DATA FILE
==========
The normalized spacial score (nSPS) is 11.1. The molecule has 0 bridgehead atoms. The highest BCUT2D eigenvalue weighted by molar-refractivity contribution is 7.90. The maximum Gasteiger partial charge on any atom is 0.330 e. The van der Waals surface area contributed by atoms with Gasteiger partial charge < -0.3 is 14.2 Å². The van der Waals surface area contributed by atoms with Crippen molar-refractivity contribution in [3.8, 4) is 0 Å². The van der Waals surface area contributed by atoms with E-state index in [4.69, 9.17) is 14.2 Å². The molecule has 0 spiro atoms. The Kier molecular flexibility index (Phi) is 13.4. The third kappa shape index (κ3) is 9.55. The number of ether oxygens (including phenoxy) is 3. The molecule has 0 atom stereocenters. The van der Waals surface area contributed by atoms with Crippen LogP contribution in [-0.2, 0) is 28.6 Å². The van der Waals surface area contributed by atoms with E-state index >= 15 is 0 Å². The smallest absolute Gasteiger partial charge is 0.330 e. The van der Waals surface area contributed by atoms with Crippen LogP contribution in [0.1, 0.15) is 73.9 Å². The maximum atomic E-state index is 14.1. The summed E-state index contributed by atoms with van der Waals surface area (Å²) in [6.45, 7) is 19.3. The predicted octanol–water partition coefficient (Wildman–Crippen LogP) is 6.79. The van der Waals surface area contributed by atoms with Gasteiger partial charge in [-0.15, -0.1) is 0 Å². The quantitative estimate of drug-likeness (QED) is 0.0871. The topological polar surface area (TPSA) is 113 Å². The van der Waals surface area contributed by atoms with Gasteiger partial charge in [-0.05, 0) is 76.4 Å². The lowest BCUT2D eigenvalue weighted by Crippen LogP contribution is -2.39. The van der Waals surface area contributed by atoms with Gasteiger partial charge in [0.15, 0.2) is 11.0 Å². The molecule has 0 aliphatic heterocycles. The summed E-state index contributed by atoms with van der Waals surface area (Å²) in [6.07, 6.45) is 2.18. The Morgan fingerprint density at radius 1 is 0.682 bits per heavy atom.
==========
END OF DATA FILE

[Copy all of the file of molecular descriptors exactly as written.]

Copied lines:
The normalized spacial score (nSPS) is 11.1. The molecule has 0 bridgehead atoms. The highest BCUT2D eigenvalue weighted by molar-refractivity contribution is 7.90. The maximum Gasteiger partial charge on any atom is 0.330 e. The van der Waals surface area contributed by atoms with Gasteiger partial charge < -0.3 is 14.2 Å². The van der Waals surface area contributed by atoms with Crippen molar-refractivity contribution in [3.8, 4) is 0 Å². The van der Waals surface area contributed by atoms with E-state index in [4.69, 9.17) is 14.2 Å². The molecule has 0 spiro atoms. The Kier molecular flexibility index (Phi) is 13.4. The third kappa shape index (κ3) is 9.55. The number of ether oxygens (including phenoxy) is 3. The molecule has 0 atom stereocenters. The van der Waals surface area contributed by atoms with Crippen LogP contribution in [-0.2, 0) is 28.6 Å². The van der Waals surface area contributed by atoms with E-state index >= 15 is 0 Å². The smallest absolute Gasteiger partial charge is 0.330 e. The van der Waals surface area contributed by atoms with Crippen LogP contribution in [0.1, 0.15) is 73.9 Å². The maximum atomic E-state index is 14.1. The summed E-state index contributed by atoms with van der Waals surface area (Å²) in [6.45, 7) is 19.3. The predicted octanol–water partition coefficient (Wildman–Crippen LogP) is 6.79. The van der Waals surface area contributed by atoms with Gasteiger partial charge in [-0.15, -0.1) is 0 Å². The quantitative estimate of drug-likeness (QED) is 0.0871. The topological polar surface area (TPSA) is 113 Å². The van der Waals surface area contributed by atoms with Gasteiger partial charge in [-0.05, 0) is 76.4 Å². The lowest BCUT2D eigenvalue weighted by Crippen LogP contribution is -2.39. The van der Waals surface area contributed by atoms with Gasteiger partial charge in [0.15, 0.2) is 11.0 Å². The molecule has 0 aliphatic heterocycles. The summed E-state index contributed by atoms with van der Waals surface area (Å²) in [6.07, 6.45) is 2.18. The Morgan fingerprint density at radius 1 is 0.682 bits per heavy atom.